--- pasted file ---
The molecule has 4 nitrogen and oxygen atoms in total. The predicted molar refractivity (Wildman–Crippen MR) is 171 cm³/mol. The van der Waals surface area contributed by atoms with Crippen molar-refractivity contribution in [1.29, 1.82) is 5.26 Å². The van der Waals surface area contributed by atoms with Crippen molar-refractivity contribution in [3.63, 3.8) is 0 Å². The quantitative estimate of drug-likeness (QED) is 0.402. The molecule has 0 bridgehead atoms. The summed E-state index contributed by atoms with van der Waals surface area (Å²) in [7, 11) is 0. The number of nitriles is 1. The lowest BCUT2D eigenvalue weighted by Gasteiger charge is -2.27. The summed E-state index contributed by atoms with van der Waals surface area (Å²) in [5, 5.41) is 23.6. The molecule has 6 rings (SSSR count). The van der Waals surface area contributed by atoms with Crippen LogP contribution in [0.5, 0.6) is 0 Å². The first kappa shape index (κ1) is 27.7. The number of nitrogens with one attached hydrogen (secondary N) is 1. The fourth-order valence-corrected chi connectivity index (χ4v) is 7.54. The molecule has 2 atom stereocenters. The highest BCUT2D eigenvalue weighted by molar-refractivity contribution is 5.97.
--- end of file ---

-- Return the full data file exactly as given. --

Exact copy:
The molecule has 4 nitrogen and oxygen atoms in total. The predicted molar refractivity (Wildman–Crippen MR) is 171 cm³/mol. The van der Waals surface area contributed by atoms with Crippen molar-refractivity contribution in [1.29, 1.82) is 5.26 Å². The van der Waals surface area contributed by atoms with Crippen molar-refractivity contribution in [3.63, 3.8) is 0 Å². The quantitative estimate of drug-likeness (QED) is 0.402. The molecule has 0 bridgehead atoms. The summed E-state index contributed by atoms with van der Waals surface area (Å²) in [7, 11) is 0. The number of nitriles is 1. The lowest BCUT2D eigenvalue weighted by Gasteiger charge is -2.27. The summed E-state index contributed by atoms with van der Waals surface area (Å²) in [5, 5.41) is 23.6. The molecule has 6 rings (SSSR count). The van der Waals surface area contributed by atoms with Crippen LogP contribution in [0.5, 0.6) is 0 Å². The first kappa shape index (κ1) is 27.7. The number of nitrogens with one attached hydrogen (secondary N) is 1. The fourth-order valence-corrected chi connectivity index (χ4v) is 7.54. The molecule has 2 atom stereocenters. The highest BCUT2D eigenvalue weighted by molar-refractivity contribution is 5.97.